Films and topics in the course program will be:
• Terrorism and Media in the Global Age
• 9/11 Docudrama - a new genre?
• Narratives of Conflict and Crisis: Codes and Conventions of Docudrama
• The IRA and the Invention of terrorism Docudrama
• Docudrama, War Films and the “War on Terror”
• Docudramatizing the Munich Olympic Attack
• The Voice and Presence of the Witness in Contemporary Docudrama and Global Memory Culture
• From Operation Thunderboldt to Sabena - Terrorism Docudrama in Israel
• Historical Event Television - Docudrama in the Age of Global Memory
• Death Game and Mogadischu - Terrorism Docudrama in Germany
• Media Memory and Migrating Images
• The Baader Meinhof Complex - Media Memory of Terrorism
• Framing Far Right Extremism

Required Reading:
• Bennet, Bruce. “Framing Terror: Cinema, Docudrama and the ‘War on Terror.’” Studies in Documentary Film 4, no. 3 (2010): 209–25.
• Ebbrecht, Tobias. “History, Public Memory and Media Event. Codes and Conventions of Historical Event-Television in Germany.” Media History 13, no. 2–3 (2007b): 221–34.
• Ebbrecht-Hartmann, Tobias, and Derek Paget, eds. Docudrama on European Television: A Selective Survey. Palgrave European Film and Media Studies. Basingstoke: Palgrave Macmillan, 2016.
• Elsaesser, Thomas. German Cinema: Terror and Trauma - Cultural Memory Since 1945. New York and London: Routledge, 2014.
• Paget, Derek. No Other Way to Tell It. Docudrama on Film and Television. Manchester: Manchester University Pr., 2011.
• Lacy, Stephen, and Paget Derek, eds. The “War on Terror”: Post-9/11 Television Drama, Docudrama and Documentary. Chicago: University of Chicago Pr., 2015.
• Vowinckel, Annette. “Skyjacking. Cultural Memory and the Movies.” In Baader-Meinhof Returns: History and Cultural Memory of German Left-Wing Terrorism, edited by Ingo Cornils and Gerrit-Jan Berendse, 251–68. Amsterdam/New York: Rodopi, 2008.

A full reading list will be provided at the beginning of the seminar.

Additional Reading Material:
• Ebbrecht, Tobias. “Docudramatizing History on TV: German and British Docudrama and Historical Event Television in the Memorial Year 2005.” European Journal of Cultural Studies 10, no. 1 (2007): 35–53.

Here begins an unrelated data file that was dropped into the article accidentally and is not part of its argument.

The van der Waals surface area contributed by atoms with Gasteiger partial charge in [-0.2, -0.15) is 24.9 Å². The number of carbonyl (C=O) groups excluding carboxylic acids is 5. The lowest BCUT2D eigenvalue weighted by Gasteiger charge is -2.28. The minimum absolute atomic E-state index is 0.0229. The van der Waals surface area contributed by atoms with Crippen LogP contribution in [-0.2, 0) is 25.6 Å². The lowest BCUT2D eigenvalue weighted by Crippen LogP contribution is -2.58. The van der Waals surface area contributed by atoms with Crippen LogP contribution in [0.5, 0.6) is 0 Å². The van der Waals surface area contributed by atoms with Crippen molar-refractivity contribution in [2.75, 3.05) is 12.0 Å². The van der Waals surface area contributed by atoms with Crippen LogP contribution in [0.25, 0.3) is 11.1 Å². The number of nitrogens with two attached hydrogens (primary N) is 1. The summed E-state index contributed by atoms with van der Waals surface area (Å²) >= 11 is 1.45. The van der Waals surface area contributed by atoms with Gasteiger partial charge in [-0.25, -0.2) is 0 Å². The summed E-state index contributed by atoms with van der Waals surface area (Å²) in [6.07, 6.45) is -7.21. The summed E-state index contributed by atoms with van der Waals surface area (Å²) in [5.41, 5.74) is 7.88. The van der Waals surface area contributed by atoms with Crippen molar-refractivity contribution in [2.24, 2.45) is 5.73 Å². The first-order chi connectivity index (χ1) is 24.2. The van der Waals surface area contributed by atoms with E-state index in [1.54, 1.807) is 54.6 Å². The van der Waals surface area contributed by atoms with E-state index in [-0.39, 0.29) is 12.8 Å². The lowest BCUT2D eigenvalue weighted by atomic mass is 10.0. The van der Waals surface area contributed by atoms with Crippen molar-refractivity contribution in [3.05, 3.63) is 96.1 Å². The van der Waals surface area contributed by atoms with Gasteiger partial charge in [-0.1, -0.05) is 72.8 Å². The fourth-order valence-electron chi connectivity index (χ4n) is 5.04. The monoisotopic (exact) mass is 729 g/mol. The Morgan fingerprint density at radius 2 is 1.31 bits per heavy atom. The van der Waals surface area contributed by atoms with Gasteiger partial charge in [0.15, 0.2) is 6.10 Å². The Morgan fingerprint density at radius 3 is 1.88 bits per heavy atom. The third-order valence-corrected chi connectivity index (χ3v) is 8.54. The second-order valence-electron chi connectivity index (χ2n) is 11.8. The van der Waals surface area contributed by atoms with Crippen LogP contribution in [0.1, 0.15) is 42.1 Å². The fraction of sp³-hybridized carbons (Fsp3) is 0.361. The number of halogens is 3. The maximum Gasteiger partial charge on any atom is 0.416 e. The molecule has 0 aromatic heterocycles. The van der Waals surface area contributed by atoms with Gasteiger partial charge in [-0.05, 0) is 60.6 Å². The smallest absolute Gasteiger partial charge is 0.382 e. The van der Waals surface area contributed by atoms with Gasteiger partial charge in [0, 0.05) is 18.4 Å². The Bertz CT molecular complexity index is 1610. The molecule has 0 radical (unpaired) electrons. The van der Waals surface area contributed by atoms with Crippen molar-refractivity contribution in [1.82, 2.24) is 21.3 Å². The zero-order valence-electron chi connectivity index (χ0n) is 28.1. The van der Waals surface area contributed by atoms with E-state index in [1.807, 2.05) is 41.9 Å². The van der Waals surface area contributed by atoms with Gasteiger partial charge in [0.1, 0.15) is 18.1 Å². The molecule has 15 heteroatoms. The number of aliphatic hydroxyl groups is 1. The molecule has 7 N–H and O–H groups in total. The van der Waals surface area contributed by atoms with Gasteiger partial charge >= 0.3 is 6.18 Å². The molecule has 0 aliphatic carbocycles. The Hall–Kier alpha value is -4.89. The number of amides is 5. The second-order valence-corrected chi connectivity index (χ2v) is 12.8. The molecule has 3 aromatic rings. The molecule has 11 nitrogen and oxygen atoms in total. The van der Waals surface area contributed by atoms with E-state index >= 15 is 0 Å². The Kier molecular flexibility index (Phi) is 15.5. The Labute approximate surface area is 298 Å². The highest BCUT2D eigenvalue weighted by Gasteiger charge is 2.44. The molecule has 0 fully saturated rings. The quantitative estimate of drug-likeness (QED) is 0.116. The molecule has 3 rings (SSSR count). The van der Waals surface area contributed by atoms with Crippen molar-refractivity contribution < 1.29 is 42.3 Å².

• Elsaesser, Thomas. “Antigone Agonistes: Urban Guerilla or Guerilla Urbanism? The Red Army Fraction, Germany in Autumn and Death Game.” In Giving Ground: The Politics of Propinquity, edited by Joan Copjec and Michael Sorkin. New York: Verso, 1999.
• Frosh, Paul and Amit Pinchivski. “Crisis-Readiness and Media Witnessing.” The Communication Review 12, no. 3 (2009): 295–304.
• Haynes, Michael. “Todesspiel and the Terrorist Docu-Drama in Germany.” German Politics 8, no. 3 (2007): 125–40.
• Lipkin, Steve. “Defining Docudrama: ‘In the Name of the Father’, ‘Schindler’s List’, and ‘JFK.’” In Why Docudrama? Fact-Fiction on Film and TV, edited by Alan Rosenthal, 370–83. Carbondale and Edwardsville: Southern Illinois University Press, 1999.
• Paget, Derek. “Docudrama: A Format of Last Resort?” In Spiel Mit Der Wirklichkeit: Zur Entwicklung Doku-Fiktionaler Formate in Film Und Fernsehen, edited by Kay Hoffmann, Werner C. Barg, and Richard Kilborn, 241–53. Konstanz: UVK, 2012.
• Simpson, David. 9/11 : The Culture of Commemoration. Chicago: University of Chicago Press, 2006.

Course/Module evaluation:
End of year written/oral examination 0 %
Presentation 30 %
Participation in Tutorials 0 %
Project work 50 %
Assignments 20 %
Reports 0 %
Research project 0 %
Quizzes 0 %
Other 0 %

Additional information:
Students needing academic accommodations based on a disability should contact the Center for Diagnosis and Support of Students with Learning Disabilities, or the Office for Students with Disabilities, as early as possible, to discuss and coordinate accommodations, based on relevant documentation.
For further information, please visit the site of the Dean of Students Office.